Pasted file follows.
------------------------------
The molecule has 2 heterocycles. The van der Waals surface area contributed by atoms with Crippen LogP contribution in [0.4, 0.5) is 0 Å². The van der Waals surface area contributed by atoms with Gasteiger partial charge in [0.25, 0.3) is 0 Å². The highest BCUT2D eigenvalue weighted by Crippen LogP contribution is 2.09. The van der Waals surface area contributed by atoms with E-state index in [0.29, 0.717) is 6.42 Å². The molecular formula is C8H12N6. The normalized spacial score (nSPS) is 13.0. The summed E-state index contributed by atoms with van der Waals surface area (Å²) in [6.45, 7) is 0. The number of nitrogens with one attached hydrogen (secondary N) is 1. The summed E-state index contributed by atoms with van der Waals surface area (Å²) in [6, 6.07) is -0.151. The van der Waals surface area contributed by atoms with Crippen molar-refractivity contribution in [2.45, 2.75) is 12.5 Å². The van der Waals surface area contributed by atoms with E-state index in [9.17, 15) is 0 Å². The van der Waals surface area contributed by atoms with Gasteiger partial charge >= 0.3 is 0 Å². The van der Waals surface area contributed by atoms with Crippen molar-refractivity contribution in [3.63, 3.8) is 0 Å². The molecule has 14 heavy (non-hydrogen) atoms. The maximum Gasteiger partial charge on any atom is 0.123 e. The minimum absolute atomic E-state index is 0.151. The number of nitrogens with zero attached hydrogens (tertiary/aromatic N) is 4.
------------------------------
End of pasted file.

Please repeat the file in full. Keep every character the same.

The molecule has 2 heterocycles. The van der Waals surface area contributed by atoms with Crippen LogP contribution in [0.4, 0.5) is 0 Å². The van der Waals surface area contributed by atoms with Gasteiger partial charge in [0.25, 0.3) is 0 Å². The highest BCUT2D eigenvalue weighted by Crippen LogP contribution is 2.09. The van der Waals surface area contributed by atoms with E-state index in [0.29, 0.717) is 6.42 Å². The molecular formula is C8H12N6. The normalized spacial score (nSPS) is 13.0. The summed E-state index contributed by atoms with van der Waals surface area (Å²) in [6.45, 7) is 0. The number of nitrogens with one attached hydrogen (secondary N) is 1. The summed E-state index contributed by atoms with van der Waals surface area (Å²) in [6, 6.07) is -0.151. The van der Waals surface area contributed by atoms with Crippen molar-refractivity contribution in [2.45, 2.75) is 12.5 Å². The van der Waals surface area contributed by atoms with E-state index in [9.17, 15) is 0 Å². The van der Waals surface area contributed by atoms with Gasteiger partial charge >= 0.3 is 0 Å². The van der Waals surface area contributed by atoms with Crippen molar-refractivity contribution in [3.63, 3.8) is 0 Å². The molecule has 14 heavy (non-hydrogen) atoms. The maximum Gasteiger partial charge on any atom is 0.123 e. The minimum absolute atomic E-state index is 0.151. The number of nitrogens with zero attached hydrogens (tertiary/aromatic N) is 4.